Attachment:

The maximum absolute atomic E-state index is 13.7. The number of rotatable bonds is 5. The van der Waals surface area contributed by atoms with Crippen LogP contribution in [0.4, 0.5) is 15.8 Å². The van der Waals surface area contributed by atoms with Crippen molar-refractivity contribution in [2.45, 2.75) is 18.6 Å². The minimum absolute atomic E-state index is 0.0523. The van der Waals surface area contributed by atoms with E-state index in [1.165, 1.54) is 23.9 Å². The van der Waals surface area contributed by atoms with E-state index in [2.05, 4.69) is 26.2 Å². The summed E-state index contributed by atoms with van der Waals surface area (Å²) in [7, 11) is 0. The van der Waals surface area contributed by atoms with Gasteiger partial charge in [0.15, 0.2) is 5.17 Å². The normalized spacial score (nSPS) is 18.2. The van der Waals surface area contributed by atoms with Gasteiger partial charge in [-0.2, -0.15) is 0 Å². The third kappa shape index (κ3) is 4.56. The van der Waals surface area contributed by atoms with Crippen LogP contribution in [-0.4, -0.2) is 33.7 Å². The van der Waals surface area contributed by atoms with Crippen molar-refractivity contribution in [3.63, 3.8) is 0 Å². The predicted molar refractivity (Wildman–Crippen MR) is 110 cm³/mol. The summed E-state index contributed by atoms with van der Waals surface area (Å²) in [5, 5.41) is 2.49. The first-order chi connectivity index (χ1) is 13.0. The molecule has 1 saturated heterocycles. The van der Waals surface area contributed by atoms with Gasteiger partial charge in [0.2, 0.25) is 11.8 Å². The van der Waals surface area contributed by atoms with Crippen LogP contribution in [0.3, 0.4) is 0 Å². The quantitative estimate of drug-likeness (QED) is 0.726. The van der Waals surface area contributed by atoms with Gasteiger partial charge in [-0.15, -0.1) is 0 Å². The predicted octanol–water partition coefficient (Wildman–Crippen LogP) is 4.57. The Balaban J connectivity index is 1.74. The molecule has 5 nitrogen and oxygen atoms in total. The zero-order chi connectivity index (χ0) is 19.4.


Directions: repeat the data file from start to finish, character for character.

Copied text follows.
The maximum absolute atomic E-state index is 13.7. The number of rotatable bonds is 5. The van der Waals surface area contributed by atoms with Crippen LogP contribution in [0.4, 0.5) is 15.8 Å². The van der Waals surface area contributed by atoms with Crippen molar-refractivity contribution in [2.45, 2.75) is 18.6 Å². The minimum absolute atomic E-state index is 0.0523. The van der Waals surface area contributed by atoms with E-state index in [1.165, 1.54) is 23.9 Å². The van der Waals surface area contributed by atoms with E-state index in [2.05, 4.69) is 26.2 Å². The summed E-state index contributed by atoms with van der Waals surface area (Å²) in [7, 11) is 0. The van der Waals surface area contributed by atoms with Gasteiger partial charge in [0.15, 0.2) is 5.17 Å². The normalized spacial score (nSPS) is 18.2. The van der Waals surface area contributed by atoms with Gasteiger partial charge in [-0.2, -0.15) is 0 Å². The third kappa shape index (κ3) is 4.56. The van der Waals surface area contributed by atoms with Crippen LogP contribution in [-0.4, -0.2) is 33.7 Å². The van der Waals surface area contributed by atoms with Crippen molar-refractivity contribution in [3.63, 3.8) is 0 Å². The predicted molar refractivity (Wildman–Crippen MR) is 110 cm³/mol. The summed E-state index contributed by atoms with van der Waals surface area (Å²) in [5, 5.41) is 2.49. The first-order chi connectivity index (χ1) is 13.0. The molecule has 1 saturated heterocycles. The van der Waals surface area contributed by atoms with Gasteiger partial charge in [0.2, 0.25) is 11.8 Å². The van der Waals surface area contributed by atoms with Crippen LogP contribution in [0.3, 0.4) is 0 Å². The quantitative estimate of drug-likeness (QED) is 0.726. The van der Waals surface area contributed by atoms with Gasteiger partial charge in [-0.15, -0.1) is 0 Å². The predicted octanol–water partition coefficient (Wildman–Crippen LogP) is 4.57. The Balaban J connectivity index is 1.74. The molecule has 5 nitrogen and oxygen atoms in total. The zero-order chi connectivity index (χ0) is 19.4.